Library hackers FTW

Yesterday I went along to Mashed Library UK 2008 in London. Quickly abbreviated to 'mashlib', the event was the brain-child of Owen Stephens. Owen did most of the organising, aided by David Flanders who provided the space at BirkBeck college, and our excellent events team at UKOLN. The event was sponsored by UKOLN, using funding from the JISC.

I thought the balance of activities on the day was excellent - a healthy mixture of short presentations, demonstrations and a good amount of hands-on hacking. The group was comprised of commercial vendors ( Talis, ExLibris, OCLC), academic-library folk (the majority), a lone representative from the public library world (Paul Bevan for the National Library of Wales), and a few developers from various (mostly JISC-funded) services.

Rob Styles from Talis gave us a demo of the Talis Platform. There is an open API which you can play with - it's quite impressive. I was very struck by some of the language Rob used in his demo - he talked about dipping, where a result-set from a query (in RSS 1.0 format) is "dipped into" another - with the original data-set accreting more infromation from the second. ( Jim Downing and I had an interesting chat about this over lunch, with Jim proposing that we could visualise data-sets as molecules - having a certain shape which allows them to bond with other molecules which have a complementary shape). Rob also talked about mixing in in a smiler vein. The Talis Platform APIs appear to be quite RESTful, with a good deal of passing URLs around rather than result-sets. I plan to have a closer look at this.

Timm-Martin Siewert spoke next about the ExLibris Open Platform. I did get a URL for this but it takes me to a page whcih challenges me for a username and password which I do not have. The Open Platform is , apparently, open to paying customers only. Edward Corrado suggested via a tweet that:

I think they mean open in the sense of the open systems movement of about 20 years ago

Next up was Mark Alcock, standing in for Tim McCormick and representing OCLC, to talk about the WorldCat Developer Network. Mark came armed with a bunch of limited life API keys, so that people could try out some of the WorldCat services. OCLC appear to be offering a spectrum of services, from the commercial pay-for-use variety, to the 'affiliate' model - i.e. form a business partnership with us and use our services, to some free services. I'm interested in several of the WorldCat services but am wary of getting too fond of something I cannot, in the end, afford to use. Unfortunately, I did not get time on the day to make use of Mark's API keys.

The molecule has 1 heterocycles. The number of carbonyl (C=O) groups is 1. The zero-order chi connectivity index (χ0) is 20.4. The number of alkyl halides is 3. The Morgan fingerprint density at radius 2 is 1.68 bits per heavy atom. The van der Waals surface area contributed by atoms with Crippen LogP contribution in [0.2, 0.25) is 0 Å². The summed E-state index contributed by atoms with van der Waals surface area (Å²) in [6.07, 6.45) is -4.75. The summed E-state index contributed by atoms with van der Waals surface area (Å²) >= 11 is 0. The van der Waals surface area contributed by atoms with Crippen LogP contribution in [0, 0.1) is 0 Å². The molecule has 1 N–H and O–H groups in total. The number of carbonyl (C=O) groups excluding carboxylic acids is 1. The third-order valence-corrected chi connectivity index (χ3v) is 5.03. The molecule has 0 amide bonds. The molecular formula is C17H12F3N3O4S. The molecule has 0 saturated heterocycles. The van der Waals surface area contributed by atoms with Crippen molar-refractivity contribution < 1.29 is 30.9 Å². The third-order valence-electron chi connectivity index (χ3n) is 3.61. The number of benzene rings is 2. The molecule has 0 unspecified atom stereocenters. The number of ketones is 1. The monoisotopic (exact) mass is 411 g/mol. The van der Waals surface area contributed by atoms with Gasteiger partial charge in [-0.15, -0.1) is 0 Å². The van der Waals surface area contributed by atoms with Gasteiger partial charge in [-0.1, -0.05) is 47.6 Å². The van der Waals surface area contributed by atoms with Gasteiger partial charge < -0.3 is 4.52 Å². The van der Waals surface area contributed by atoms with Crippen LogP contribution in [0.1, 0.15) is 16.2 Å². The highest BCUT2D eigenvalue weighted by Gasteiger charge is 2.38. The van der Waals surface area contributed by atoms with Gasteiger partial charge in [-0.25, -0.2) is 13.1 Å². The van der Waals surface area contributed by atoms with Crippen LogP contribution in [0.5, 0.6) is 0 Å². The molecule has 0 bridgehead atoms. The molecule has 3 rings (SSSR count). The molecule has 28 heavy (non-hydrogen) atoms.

I noted that the three vendors represented seem to be spaced evenly along a spectrum of openness, with Talis at the 'very open' end of the spectrum, ExLibris at the 'closed' end, and OCLC (specifically WorldCat) somewhere in between. I can't yet see how Talis are going to monetise the completely open model, and I think ExLibris will certainly need to open up somewhat. Perhaps OCLC have hit a sweet-spot of openness? I really don't know enough about these services in detail, but I noticed some comments from Dorothea Salo which are somewhat critical about the business model behind WorldCat.

Ashley Sanders followed, with a quick description of an Atom (APP) based object store he is developing as part of his work extending the COPAC service. I'm following COPAC developments with interest - I'm very much in favour of the general direction they seem to be taking (I recently blogged about one aspect of this).

Tony Hirst, mashup maestro, gave a tour-de-force demonstration of using Yahoo Pipes and Google Spreadsheets as mashup tools. This went down very well with the technically-minded-but-mostly-not-developers group - especially Yahoo Pipes. I gave a presentation at the Shock of the Social in March 07 where I remarked that the potential of Yahoo Pipes was to do for web development what the spreadsheet did for non-web development before it (Microsoft Excel has been described as the most widely used Integrated Development Environment). Tony showed us how the spreadsheet is certainly relevant in a web-mashup world with his demonstrations of using Google Spreadsheets to mashup data-feeds.

Later on, after lunch, the group got down to some general hackery. On Twitter, Chris Awre (who wasn't at the event but had been following comments on Twitter) remarked:

Silence from #mashlib08 this afternoon. The mashing must be going well...

And he was right! There was a fair stream of Twitter commentary in the morning - but it dried up as people got absorbed in hacking code and testing interfaces. I saw people exploring the Talis Platform and, in particular, Yahoo Pipes. I expect there will be some blogging about this activity - look out for the official tag:


Andrew McGregor of JISC has already written up his experience of this , as has Jo Alcock - I think these posts describes representative experiences of the event.

Paul Bevan rounded off proceedings with a view from public libraries - the National Library of Wales to be precise. I learned a lot from this presentation about the unique challenges facing the public non-academic sector.

I thoroughly enjoyed the day - kudos to Owen for getting the right balance of people, subjects and activities. There was a 'buzz' generated as the day went on which was excellent. I have been to a fair number of 'hacker' events where the emphasis is on the tools and the running code - I generally enjoy this kind of thing. But mashlib08 was different - what was really good about this day was that the enthusiasm came from doing stuff with information, more than from the actual development.

I think Tony Hirst deserves a special tip o' the hat for firing up a real enthusiasm for mashups on the day.

We should definitely do this again!